Next-Generation Building Codes Take on Safety and Sustainability

Energy efficient and renewable technologies on and in commercial buildings are becoming more commonplace as businesses "go green." Due to the upswing in sustainable construction activities, it is important to understand how these technologies are...


Energy efficient and renewable technologies on and in commercial buildings are becoming more commonplace as businesses "go green." Due to the upswing in sustainable construction activities, it is important to understand how these technologies are applied within the framework of a sustainable building code, as well as how green building design and construction relates to fire safety. There is a need to ensure integration between regulations that promote sustainable construction and those that promote the safety of building occupants and firefighters.

As a natural evolution of building safety to address building sustainability along with the health and welfare of citizens, and in response to public demand, the International Green Construction Code (IGCC) is making its debut. Using the slogan "IGCC: Safe and Sustainable by the Book," this newly released and enhanced building code is a milestone on the road to developing commercial building standards that achieve goals of sustainability while incorporating the input of public safety officials across the country.

The Public Version 1.0 of the IGCC was unveiled in March 2010 by the International Code Council (ICC) at their Washington headquarters with participants from the fire safety community in attendance. The IGCC made its debut in a time when communities are calling for more sustainable building options and fire safety professionals are seeking more information about green trends and how they can be active contributors to the sustainability conversation.

The objective of the IGCC is to provide a green building code for traditional and high-performance buildings and by referencing the residential occupancies that have qualities similar to commercial structures, it is consistent and coordinated with the ICC family of Codes and Standards. The ICC Codes and Standards use the same basic principles that have made these model codes the predominant choice for adoption. The Code Council is no stranger to the green building discussion. In fact, they have been leading the development of energy-focused codes for over 30 years. The ICC, through its previous work and that of its legacy model code organizations, has been involved in energy efficiency since the late 1970s. During this time they have been developing codes and services to support sustainable building in commercial and residential construction, as well as providing related training, professional certifications and product evaluations.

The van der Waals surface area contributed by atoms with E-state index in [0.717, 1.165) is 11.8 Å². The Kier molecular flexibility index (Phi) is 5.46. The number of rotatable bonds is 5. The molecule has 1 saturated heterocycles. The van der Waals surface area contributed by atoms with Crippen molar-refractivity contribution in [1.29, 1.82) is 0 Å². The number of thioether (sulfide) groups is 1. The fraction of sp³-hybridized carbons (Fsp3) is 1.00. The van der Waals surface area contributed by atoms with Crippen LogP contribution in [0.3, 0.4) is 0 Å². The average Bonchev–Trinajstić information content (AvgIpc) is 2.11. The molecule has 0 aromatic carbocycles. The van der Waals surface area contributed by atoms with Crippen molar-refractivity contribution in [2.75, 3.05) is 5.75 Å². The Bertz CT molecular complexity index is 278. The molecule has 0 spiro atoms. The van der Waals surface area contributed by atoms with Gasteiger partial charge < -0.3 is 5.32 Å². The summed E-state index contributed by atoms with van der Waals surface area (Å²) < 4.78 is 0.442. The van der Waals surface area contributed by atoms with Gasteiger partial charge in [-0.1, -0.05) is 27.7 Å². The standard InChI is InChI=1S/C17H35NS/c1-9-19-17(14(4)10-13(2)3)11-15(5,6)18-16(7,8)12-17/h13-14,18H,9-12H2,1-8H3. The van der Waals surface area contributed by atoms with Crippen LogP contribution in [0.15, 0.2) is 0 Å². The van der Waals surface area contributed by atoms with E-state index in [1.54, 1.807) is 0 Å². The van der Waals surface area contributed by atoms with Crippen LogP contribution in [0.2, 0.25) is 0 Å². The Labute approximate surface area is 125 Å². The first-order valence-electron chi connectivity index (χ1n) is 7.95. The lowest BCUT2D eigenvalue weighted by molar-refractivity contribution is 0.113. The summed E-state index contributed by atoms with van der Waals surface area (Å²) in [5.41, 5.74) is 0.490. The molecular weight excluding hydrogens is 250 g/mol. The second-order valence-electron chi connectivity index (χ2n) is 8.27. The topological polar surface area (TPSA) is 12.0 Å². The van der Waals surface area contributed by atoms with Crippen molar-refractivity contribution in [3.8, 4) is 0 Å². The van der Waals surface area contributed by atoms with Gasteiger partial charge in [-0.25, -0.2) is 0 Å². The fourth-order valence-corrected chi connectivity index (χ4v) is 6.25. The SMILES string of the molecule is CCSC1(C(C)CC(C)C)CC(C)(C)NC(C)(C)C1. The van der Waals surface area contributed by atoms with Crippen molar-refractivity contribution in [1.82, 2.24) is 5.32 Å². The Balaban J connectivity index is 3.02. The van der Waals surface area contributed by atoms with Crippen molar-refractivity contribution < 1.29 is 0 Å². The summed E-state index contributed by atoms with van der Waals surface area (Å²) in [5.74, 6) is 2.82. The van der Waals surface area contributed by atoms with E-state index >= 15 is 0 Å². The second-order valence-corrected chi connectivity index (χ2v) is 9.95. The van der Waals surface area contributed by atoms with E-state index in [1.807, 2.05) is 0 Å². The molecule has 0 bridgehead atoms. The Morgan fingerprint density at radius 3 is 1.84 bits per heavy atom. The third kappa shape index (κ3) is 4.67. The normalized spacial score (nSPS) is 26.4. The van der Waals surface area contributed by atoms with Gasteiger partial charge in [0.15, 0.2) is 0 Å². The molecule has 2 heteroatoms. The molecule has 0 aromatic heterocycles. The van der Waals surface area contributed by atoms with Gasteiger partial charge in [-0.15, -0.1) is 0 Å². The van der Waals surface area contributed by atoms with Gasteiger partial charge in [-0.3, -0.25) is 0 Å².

The genesis of the IGCC effort occurred when the Code Council joined forces with the American Institute of Architects (AIA) and ASTM International to develop the first green construction code for buildings.

"Our mission in this partnership is to develop a code that maintains the highest level of safety," said ICC CEO Richard P. Weiland. "But it also must also be compatible, enforceable, adaptable and effective through consultation on standards and best practices. The fire safety community is critical to developing a final code that helps to protect the safety of building occupants, which accounts for the mission of the firefighter and creates a sustainable and safe environment for all."

The Importance Of The IGCC

According to the Department of Energy, buildings consume approximately 40 percent of energy used and produce about the same amount of the nation's carbon emissions. To create a healthier climate, rating systems such as USGBC's LEED and GBI's Green Globes have been designed to support the construction industry's efforts to achieve sustainable goals. While these rating systems have produced great results, construction industry experts and regulators have discovered that where market forces are not adequate to improve energy efficiency, building codes and standards are needed to complement rating systems and assure that fire and building safety measures are not lost.

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